“Lai thang”: a product of the culmination of the Meitei religion, technology, and its environment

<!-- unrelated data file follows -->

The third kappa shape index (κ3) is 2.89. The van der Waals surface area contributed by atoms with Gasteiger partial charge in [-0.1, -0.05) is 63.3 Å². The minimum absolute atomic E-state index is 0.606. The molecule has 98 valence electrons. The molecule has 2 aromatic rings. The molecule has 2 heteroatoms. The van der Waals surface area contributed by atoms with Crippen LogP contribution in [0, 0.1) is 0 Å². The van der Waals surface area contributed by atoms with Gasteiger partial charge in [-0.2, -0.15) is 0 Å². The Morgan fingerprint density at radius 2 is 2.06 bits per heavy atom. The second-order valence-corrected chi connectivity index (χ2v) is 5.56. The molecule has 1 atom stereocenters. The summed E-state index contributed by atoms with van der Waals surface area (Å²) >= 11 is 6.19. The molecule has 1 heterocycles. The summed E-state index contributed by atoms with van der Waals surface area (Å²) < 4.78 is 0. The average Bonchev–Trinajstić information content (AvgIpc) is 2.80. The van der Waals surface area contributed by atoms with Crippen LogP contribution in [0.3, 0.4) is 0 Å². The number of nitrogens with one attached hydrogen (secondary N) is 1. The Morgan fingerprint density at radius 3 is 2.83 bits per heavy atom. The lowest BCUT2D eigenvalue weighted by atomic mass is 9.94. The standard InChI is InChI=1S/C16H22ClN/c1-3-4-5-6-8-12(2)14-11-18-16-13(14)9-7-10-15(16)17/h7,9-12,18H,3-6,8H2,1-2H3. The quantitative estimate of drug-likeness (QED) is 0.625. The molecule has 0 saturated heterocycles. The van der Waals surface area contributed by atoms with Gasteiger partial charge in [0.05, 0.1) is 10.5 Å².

Pakhangba consolidated seven clans during the establishment of the Ningthouja dynasty in 33 AD, resulting in the present Meitei. The deity Khamlangba is associated with the discovery of iron. The legend about his search for iron has meticulously been written down in the Puyas (a sacred text of Meitei written with archaic Meitei scripts using indigenous paper and ink). And the Meitei has been associated with iron smelting since time immemorial. The dating of iron-bearing slag indicates a date of around 400 AD. This paper discusses a special type of thang (dao, a long-bladed knife) called Lai thang. They are symbolic of ancient kings or deities or are used for ritualistic purposes. An Attempt has been made to understand the historical significance of these daos as well as the mode of acquisition and measurement. In the process, a variety of Lai thangs are documented and artifact-based interviews are conducted. The study concludes that the so-called Lai thangs are a product of deeply rooted people’s faith and belief in Sanamahism, a traditional practice of worshipping ancestors and deities that adapted to its technology and surrounding environment. Therefore, material culture also reflects religious faith and belief.